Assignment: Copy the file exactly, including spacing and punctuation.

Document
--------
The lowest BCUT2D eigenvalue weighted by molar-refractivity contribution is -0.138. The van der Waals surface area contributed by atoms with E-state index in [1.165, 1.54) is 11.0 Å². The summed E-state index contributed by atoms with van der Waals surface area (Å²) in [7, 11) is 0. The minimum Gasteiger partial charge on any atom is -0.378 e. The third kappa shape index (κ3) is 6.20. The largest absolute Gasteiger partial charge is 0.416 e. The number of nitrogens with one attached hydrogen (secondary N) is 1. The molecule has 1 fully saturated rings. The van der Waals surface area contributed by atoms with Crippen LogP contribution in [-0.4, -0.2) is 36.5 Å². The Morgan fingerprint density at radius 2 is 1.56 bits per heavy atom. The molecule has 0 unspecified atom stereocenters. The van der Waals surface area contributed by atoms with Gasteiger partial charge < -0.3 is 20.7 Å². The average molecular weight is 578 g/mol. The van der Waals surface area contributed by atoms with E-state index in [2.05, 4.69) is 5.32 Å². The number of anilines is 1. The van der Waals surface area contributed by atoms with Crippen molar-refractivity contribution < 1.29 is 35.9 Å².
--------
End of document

The lowest BCUT2D eigenvalue weighted by molar-refractivity contribution is -0.138. The van der Waals surface area contributed by atoms with E-state index in [1.165, 1.54) is 11.0 Å². The summed E-state index contributed by atoms with van der Waals surface area (Å²) in [7, 11) is 0. The minimum Gasteiger partial charge on any atom is -0.378 e. The third kappa shape index (κ3) is 6.20. The largest absolute Gasteiger partial charge is 0.416 e. The number of nitrogens with one attached hydrogen (secondary N) is 1. The molecule has 1 fully saturated rings. The van der Waals surface area contributed by atoms with Crippen LogP contribution in [-0.4, -0.2) is 36.5 Å². The Morgan fingerprint density at radius 2 is 1.56 bits per heavy atom. The molecule has 0 unspecified atom stereocenters. The van der Waals surface area contributed by atoms with Gasteiger partial charge < -0.3 is 20.7 Å². The average molecular weight is 578 g/mol. The van der Waals surface area contributed by atoms with E-state index in [2.05, 4.69) is 5.32 Å². The number of anilines is 1. The van der Waals surface area contributed by atoms with Crippen molar-refractivity contribution < 1.29 is 35.9 Å².